The country's industry and agriculture sectors were traditionally intertwined. Today, however, industry has eclipsed agriculture in terms of contribution to GDP, contributing 39 percent in 1997. The rapid growth of this sector can be attributed to free market forces, limited government assistance, and the private sector's quick response to shifting market demands. However, the Asian financial crisis from 1997 to 1998 heavily impacted industries and caused the closure of 8,000 businesses. The increasing cost of labor has also led to a departure from labor-intensive ventures. To date, only the manufacturing industry contributes substantially to national income, particularly the 4 sub-sectors of food processing, automobiles, electronics, and petrochemicals.
The initial move into industrialization in the 1960s was characterized by import substitution, which mainly involved the processing of its bountiful agricultural produce. In 1972, a new Industrial Promotion Act signaled the shift in government policy to an export-oriented economy. This new emphasis began the rapid diversification of the industry sector which saw the rise of several industries, including petrochemicals, textiles, transportation equipment, electronics, iron and steel, and minerals.
The manufacturing sector constitutes Thailand's main industry, producing a wide variety of goods such as textiles and garments, plastics, footwear, electronics, integrated circuits, computers and components, automobiles and parts, and cement. Manufacturing facilities are mostly located in Bangkok and on the Eastern Seaboard, which was launched in 1977 as the long-term site for large-scale small, medium, and heavy industries. In 1993, the manufacturing sector employed 10 percent of the entire labor force . By 1998, however, the sector already employed approximately 20 percent of the Thai workforce, who are among the highest paid workers in the country along with those working in the service industry, according to the Ministry of Foreign Affairs Handbook.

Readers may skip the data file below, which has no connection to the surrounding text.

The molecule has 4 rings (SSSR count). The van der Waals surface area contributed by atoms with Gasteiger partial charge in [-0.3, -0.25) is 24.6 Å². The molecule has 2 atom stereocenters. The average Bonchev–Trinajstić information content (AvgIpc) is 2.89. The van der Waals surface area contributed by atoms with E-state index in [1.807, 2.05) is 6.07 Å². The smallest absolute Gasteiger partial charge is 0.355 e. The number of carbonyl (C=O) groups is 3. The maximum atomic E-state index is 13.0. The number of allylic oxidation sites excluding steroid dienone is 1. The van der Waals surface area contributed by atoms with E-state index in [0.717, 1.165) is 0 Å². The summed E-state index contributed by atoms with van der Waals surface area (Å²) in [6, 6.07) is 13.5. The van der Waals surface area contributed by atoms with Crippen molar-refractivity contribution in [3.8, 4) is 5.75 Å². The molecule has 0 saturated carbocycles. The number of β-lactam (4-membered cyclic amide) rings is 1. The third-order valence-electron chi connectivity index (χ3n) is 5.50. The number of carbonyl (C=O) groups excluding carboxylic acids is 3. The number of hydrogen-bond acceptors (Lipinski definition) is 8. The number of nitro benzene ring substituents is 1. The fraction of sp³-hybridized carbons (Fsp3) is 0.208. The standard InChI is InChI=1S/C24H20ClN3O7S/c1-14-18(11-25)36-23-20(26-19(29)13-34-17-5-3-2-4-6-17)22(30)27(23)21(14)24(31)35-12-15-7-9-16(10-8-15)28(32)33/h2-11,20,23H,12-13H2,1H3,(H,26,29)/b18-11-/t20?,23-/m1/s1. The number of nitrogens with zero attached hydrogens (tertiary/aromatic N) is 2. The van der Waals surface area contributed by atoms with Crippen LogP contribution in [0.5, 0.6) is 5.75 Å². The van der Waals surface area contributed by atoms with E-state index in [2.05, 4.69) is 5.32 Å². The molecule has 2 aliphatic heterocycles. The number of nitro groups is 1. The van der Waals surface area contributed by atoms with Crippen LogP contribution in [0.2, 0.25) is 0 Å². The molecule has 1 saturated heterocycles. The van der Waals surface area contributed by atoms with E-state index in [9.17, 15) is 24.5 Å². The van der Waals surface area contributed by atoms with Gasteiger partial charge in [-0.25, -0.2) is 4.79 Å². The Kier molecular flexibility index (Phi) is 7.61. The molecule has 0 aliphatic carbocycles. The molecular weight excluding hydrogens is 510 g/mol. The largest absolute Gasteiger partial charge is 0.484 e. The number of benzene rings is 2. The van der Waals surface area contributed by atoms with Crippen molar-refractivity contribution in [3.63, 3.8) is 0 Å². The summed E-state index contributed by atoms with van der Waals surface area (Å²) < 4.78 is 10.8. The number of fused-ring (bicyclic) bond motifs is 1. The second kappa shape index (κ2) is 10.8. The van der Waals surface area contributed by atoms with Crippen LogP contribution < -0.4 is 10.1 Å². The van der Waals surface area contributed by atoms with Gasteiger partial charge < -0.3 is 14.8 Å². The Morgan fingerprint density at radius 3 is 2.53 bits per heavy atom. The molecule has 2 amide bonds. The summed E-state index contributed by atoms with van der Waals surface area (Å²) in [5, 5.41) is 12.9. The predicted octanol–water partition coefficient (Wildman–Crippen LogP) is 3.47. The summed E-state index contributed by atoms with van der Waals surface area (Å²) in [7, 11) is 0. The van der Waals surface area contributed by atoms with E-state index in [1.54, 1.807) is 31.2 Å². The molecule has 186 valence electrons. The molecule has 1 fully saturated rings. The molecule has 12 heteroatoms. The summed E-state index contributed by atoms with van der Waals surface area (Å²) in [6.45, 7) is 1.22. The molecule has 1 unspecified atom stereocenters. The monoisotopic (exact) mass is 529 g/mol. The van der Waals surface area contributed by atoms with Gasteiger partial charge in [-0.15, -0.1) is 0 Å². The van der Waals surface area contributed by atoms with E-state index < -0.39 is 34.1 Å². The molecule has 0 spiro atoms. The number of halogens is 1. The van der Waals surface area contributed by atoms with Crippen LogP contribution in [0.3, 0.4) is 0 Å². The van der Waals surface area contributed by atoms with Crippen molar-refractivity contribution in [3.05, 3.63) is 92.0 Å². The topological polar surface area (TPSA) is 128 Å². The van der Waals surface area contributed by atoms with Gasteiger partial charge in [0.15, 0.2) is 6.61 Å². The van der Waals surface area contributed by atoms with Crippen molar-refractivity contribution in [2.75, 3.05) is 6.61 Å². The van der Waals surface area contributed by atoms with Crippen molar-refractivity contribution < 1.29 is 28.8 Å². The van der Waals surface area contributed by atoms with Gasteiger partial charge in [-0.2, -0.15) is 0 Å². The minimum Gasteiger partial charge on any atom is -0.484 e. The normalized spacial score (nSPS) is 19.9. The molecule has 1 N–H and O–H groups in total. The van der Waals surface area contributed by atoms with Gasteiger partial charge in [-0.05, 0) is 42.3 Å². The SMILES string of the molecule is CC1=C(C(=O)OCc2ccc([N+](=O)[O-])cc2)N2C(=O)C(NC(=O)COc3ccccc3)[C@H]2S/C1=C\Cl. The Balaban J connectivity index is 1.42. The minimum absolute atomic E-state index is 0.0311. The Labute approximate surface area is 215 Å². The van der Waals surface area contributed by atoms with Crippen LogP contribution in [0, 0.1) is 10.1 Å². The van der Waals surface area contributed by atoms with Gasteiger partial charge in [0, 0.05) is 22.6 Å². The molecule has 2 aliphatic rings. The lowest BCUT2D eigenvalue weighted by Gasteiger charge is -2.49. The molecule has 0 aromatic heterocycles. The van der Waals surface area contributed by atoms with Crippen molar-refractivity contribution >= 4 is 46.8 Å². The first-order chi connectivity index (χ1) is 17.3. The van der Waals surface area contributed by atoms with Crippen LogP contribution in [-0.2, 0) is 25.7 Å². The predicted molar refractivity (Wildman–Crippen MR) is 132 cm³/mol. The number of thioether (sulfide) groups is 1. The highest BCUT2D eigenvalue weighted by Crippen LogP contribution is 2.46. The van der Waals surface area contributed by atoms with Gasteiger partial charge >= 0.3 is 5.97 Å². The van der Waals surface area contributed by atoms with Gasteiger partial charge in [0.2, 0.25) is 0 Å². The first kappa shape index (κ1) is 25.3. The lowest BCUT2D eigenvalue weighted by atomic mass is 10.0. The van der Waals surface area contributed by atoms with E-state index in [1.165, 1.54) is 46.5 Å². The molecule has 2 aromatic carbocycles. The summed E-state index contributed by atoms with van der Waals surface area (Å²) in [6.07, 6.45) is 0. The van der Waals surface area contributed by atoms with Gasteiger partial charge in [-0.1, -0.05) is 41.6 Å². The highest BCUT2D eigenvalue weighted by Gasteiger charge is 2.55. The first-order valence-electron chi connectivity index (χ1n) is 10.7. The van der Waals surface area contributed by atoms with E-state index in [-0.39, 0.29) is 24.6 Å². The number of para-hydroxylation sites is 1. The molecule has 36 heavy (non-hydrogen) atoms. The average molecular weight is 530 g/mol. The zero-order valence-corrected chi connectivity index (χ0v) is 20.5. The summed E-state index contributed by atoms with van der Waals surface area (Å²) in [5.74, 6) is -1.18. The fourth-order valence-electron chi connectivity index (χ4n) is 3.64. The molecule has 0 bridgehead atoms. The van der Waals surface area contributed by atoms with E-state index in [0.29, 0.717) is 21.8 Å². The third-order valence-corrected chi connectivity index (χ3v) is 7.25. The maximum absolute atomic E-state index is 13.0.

The manufacturing sector expanded its contribution to GDP from 16 percent in 1960 to 37 percent in 1993 to 39 percent in 1997. Given that manufactured goods are produced largely for export purposes, its share of export earnings grew steadily from 32 percent in 1980 to 74.7 percent in 1990 to 84.5 percent in 1999. Presently, its top export markets are the United States, Japan, the European Union, Singapore, Malaysia, Hong Kong, Taiwan, and China, with the United States and Japan jointly absorbing 36 percent of the country's exports.